The Federal Energy Regulatory Commission (FERC) has initiated a proceeding1 to seek public input on how to consider transactions known as “locational exchanges” of electric power. A locational exchange is a pair of simultaneously arranged wholesale power transactions between the same counterparties in which party A sells electricity to party B at one location, and party B sells the same quantity of electricity to party A at a different location with the same delivery period, but not necessarily at the same price.

Locational exchanges of electric power can be efficient transactions, which was the reason FERC allowed a locational exchange in one case in the past,2 but they have the potential to open the door to undue discrimination by the transmission provider, as FERC found in one prior case when the locational exchange involved the merchant affiliate of the transmission provider.3 The current inquiry stems from a 2010 petition from Puget Sound Energy Inc. (“Puget”) asking FERC to rule that locational exchanges of electric power do not fall under FERC transmission service tariffs, and are instead permissible wholesale power sales transactions. One reason Puget is particularly interested in locational exchanges is that the majority of Puget’s retail customers are located on the western side of the Cascade Mountains, whereas the majority of its generation assets are located on the eastern side of the Cascade Mountains. The lack of transmission capacity across the Cascade Mountains results in a regional constraint in moving power from east to west across the Cascades, and locational exchanges could address many of the problems this creates for Puget. Rather than ruling on Puget’s petition, FERC has intiated this generic inquiry to obtain public input on the significant policy issues raised by locational exchanges.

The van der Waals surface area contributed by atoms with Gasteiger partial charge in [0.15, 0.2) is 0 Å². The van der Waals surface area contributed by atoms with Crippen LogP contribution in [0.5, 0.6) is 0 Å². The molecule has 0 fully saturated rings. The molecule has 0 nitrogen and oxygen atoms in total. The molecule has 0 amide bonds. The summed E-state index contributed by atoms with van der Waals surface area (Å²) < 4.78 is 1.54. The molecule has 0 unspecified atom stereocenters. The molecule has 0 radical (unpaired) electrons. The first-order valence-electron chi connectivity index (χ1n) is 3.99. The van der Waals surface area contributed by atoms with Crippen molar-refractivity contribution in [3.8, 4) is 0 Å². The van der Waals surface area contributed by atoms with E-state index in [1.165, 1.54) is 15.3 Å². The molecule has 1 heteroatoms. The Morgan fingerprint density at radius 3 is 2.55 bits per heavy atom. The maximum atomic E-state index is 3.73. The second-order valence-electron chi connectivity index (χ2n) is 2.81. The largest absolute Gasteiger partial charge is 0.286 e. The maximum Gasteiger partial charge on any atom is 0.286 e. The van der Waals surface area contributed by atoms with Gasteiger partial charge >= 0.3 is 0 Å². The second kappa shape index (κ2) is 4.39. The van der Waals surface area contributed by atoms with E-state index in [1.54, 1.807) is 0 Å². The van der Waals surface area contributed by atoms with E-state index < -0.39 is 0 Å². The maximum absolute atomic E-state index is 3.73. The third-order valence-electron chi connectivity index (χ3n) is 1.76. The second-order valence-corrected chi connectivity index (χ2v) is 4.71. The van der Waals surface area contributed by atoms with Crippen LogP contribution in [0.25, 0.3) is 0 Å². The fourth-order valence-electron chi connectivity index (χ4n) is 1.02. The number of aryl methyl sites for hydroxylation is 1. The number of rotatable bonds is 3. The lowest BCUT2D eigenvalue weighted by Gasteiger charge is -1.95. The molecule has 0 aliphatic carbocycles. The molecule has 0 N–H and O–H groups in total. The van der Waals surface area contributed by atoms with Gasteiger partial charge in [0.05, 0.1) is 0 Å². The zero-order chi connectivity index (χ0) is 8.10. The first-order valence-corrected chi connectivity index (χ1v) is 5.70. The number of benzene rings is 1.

FERC is interested in the general characteristics of locational exchanges, including understanding how market participants use and benefit from them, as well as how locational exchanges affect the electric power system. Among the benefits of locational exchanges cited by its proponents are helping to avoid unnecessary transmission usage, eliminating scheduling burdens and enhancing the deliverability of new wind power resources to market from remote generation locations. While FERC seeks comments regarding these, and any other, asserted benefits of locational exchanges, FERC is also interested in receiving comments addressing the potential concerns surrounding locational exchanges, including whether locational exchanges affect congestion or transmission system reliability, and whether locational exchanges offer opportunities for transmission providers and their affiliates to discriminate unduly against service customers. FERC is also interested in receiving comments on whether existing price reporting procedures ensure appropriate reporting of locational exchanges. Finally, FERC is asking whether it should consider granting authority to enter into these transactions on a generic or case-by-case basis.

The request for comments is in Docket No. RM11-9-000, and comments are due 60 days from the date of publication of FERC’s Notice of Inquiry in the Federal Register.